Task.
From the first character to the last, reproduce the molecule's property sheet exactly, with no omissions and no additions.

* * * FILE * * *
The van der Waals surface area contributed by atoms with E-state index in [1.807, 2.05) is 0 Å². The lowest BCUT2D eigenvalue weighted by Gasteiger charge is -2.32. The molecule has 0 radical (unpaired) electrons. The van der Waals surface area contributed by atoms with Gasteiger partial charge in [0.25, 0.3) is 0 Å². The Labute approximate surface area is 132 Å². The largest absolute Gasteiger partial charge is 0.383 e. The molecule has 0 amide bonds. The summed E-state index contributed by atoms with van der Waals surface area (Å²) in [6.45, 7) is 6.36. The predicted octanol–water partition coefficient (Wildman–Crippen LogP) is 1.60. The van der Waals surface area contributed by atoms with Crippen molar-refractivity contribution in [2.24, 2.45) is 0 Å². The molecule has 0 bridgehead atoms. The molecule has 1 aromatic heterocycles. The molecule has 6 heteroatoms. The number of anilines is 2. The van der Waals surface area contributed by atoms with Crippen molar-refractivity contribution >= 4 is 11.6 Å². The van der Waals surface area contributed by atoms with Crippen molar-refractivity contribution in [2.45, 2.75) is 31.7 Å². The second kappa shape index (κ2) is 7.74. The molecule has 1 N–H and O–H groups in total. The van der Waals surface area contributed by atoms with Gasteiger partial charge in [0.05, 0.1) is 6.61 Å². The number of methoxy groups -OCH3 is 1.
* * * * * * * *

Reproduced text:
The van der Waals surface area contributed by atoms with E-state index in [1.807, 2.05) is 0 Å². The lowest BCUT2D eigenvalue weighted by Gasteiger charge is -2.32. The molecule has 0 radical (unpaired) electrons. The van der Waals surface area contributed by atoms with Gasteiger partial charge in [0.25, 0.3) is 0 Å². The Labute approximate surface area is 132 Å². The largest absolute Gasteiger partial charge is 0.383 e. The molecule has 0 amide bonds. The summed E-state index contributed by atoms with van der Waals surface area (Å²) in [6.45, 7) is 6.36. The predicted octanol–water partition coefficient (Wildman–Crippen LogP) is 1.60. The van der Waals surface area contributed by atoms with Crippen molar-refractivity contribution in [2.24, 2.45) is 0 Å². The molecule has 0 bridgehead atoms. The molecule has 1 aromatic heterocycles. The molecule has 6 heteroatoms. The number of anilines is 2. The van der Waals surface area contributed by atoms with Crippen molar-refractivity contribution >= 4 is 11.6 Å². The van der Waals surface area contributed by atoms with Crippen molar-refractivity contribution in [2.45, 2.75) is 31.7 Å². The second kappa shape index (κ2) is 7.74. The molecule has 1 N–H and O–H groups in total. The van der Waals surface area contributed by atoms with Gasteiger partial charge in [0.05, 0.1) is 6.61 Å². The number of methoxy groups -OCH3 is 1.